Did Guan Eng, Tommy Thomas help property tycoon ‘sanitise’ misappropriated 1MDB funds?

Lim’s ‘personal request’ to Thomas that the bank accounts of a tycoon be ‘released’ was made despite him knowing that authorities failed to recover a bulk of the money that ended in the tycoon’s accounts. Source (pic): TTF Files

ڬوان اڠ، تومماي تومس بنتو تايكون ءچوچيء دانا حرام بركايت 1مدب؟

A news report that went viral earlier today points to an element of power abuse on the part of former Finance Minister Lim Guan Eng and former Attorney-General Tan Sri Tommy Thomas.

Accordingly, Lim is said to have asked the Attorney-General’s Chambers (AGC) to lift restrictions on the bank accounts of a prominent property tycoon, frozen over some RM4 million worth of transactions in 1MDB-linked funds.

In just two weeks, Lim received a “positive response” from Thomas, who thereafter ordered the Malaysian Anti-Corruption Commission (MACC) to “unfreeze” all four bank accounts.

Thomas is said to have done this despite the MACC informing him that the bulk of the money – some RM3.9 million – could not be recovered as it was no longer in one of the accounts where the money allegedly ended.


PETALING JAYA: A news report that went viral earlier today points to an element of power abuse on the part of former Finance Minister Lim Guan Eng and former Attorney-General Tan Sri Tommy Thomas.

Accordingly, Lim is said to have asked the Attorney-General’s Chambers (AGC) to lift restrictions on the bank accounts of a prominent property tycoon, frozen over some RM4 million worth of transactions in 1MDB-linked funds.




Comparisons were quickly made with Datuk Seri Najib Tun Razak’s stepson, Riza Aziz. According to the report, Lim’s ‘personal request’ to Thomas was made despite him knowing that authorities failed to recover a bulk of the money that ended in the tycoon’s accounts.

Riza, on the other hand, was given a discharge not amounting to an acquittal, by the court of law, provided only that he returned part of the money he received from the same fund linked to the tycoon.

The news portal that published the report, Free Malaysia Today, claims to have sighted details of Lim’s alleged exchanges with Thomas.

According to the portal, in just two weeks, Lim received a “positive response” from Thomas, who thereafter ordered the Malaysian Anti-Corruption Commission (MACC) to “unfreeze” all four bank accounts.

Thomas is said to have done this despite the MACC informing him that the bulk of the money – some RM3.9 million – could not be recovered as it was no longer in one of the accounts where the money allegedly ended.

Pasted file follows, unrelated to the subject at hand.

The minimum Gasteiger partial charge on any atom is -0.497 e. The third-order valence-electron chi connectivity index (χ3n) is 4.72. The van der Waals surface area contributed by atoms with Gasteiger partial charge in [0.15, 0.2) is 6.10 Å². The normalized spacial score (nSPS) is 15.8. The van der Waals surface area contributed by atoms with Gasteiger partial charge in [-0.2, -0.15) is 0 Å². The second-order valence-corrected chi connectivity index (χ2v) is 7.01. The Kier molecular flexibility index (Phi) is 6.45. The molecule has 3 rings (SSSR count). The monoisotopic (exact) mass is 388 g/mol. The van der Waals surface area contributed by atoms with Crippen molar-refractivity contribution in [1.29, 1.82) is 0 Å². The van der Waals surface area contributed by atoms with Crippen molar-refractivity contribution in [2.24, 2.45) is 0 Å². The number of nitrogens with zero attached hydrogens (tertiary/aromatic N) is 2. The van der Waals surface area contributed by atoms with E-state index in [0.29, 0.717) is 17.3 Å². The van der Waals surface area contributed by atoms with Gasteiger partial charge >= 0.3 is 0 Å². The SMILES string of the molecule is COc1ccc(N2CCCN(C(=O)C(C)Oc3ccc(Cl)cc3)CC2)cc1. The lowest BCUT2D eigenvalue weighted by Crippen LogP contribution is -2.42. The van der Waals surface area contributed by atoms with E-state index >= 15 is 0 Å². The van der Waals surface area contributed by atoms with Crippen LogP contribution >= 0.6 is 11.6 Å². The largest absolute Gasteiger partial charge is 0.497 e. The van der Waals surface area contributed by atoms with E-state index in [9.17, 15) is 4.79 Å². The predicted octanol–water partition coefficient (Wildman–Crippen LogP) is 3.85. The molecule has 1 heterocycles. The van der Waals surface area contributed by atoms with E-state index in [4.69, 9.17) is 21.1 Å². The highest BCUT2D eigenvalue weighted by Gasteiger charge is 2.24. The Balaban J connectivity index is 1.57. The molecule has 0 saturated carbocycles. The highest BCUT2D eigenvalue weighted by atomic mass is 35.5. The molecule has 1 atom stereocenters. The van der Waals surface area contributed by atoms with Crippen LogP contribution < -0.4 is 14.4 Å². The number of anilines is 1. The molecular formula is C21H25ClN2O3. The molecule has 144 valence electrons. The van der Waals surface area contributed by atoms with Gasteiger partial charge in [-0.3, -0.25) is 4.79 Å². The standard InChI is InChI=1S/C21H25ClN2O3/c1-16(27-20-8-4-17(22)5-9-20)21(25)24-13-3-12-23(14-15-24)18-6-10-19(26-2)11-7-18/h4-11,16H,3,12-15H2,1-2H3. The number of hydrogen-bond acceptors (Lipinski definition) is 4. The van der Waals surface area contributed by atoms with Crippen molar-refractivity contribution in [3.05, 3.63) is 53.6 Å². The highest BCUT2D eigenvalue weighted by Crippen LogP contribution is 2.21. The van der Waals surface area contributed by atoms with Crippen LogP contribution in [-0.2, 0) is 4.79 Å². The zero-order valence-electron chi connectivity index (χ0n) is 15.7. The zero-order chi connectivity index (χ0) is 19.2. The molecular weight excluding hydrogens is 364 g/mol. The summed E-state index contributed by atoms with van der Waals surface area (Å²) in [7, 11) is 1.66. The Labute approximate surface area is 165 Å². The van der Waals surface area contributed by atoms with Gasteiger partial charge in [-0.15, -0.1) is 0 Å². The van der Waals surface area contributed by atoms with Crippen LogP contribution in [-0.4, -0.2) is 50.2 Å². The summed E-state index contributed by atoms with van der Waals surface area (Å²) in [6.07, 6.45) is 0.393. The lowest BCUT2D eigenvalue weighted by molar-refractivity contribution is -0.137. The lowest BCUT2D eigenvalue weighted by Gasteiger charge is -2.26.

The freeze order on the tycoon’s bank accounts was made under the Anti-Money Laundering, Anti-Terrorism Financing and Proceeds of Unlawful Activities Act, ahead of an investigation by MACC in June 2018.

A total of 21 cheques amounting to RM4 million from then-prime minister Najib Razak were said to have been deposited into the tycoon’s CIMB bank account.

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FMT wrote:

In his reply to Lim, Thomas said the authorities could not make up for the RM3.9 million shortfall by forfeiting funds from the tycoon’s other three frozen bank accounts.

He also told Lim that the tycoon had agreed to return some RM330,000 “being the sum equivalent to the illicit proceeds received from the former prime minister, Najib Razak, in relation to the SRC scandal”.

“This means that the tycoon would only have paid about 12% of what he received,” another source from the AGC told FMT.

It added that the information on MACC’s investigation provided to Thomas was supposed to be confidential.

“The ex-AG’s letter to Guan Eng contained several details of the probe, which raised questions about a breach of confidential information, especially to a politician,” it said.

Thomas recently hit out at MACC and his successor Idrus Harun after the Sessions Court on May 14 allowed a discharge not amounting to an acquittal for Riza, Najib’s stepson.

Riza was charged with money laundering amounting to US$248 million paid to his Hollywood production company Red Granite Pictures – money said to be linked to 1MDB.

Under an agreement with the prosecution, Riza would return some US$100 million, which works out to about 40% of the 1MDB funds he received.

The move drew an angry response from former leaders under the Pakatan Harapan government as well as Thomas, who said he had never agreed to the deal, adding that he was convinced Riza could be convicted.

Thomas’ denial however was questioned by MACC. FMT earlier sighted a handwritten note by him, leaving the decision to senior deputy public prosecutor Gopal Sri Ram while stating his agreement to a representation by Riza’s lawyer.

“Everything is in black and white, so to turn around and say he was shocked by the court’s decision last week is baffling,” an MACC source told FMT

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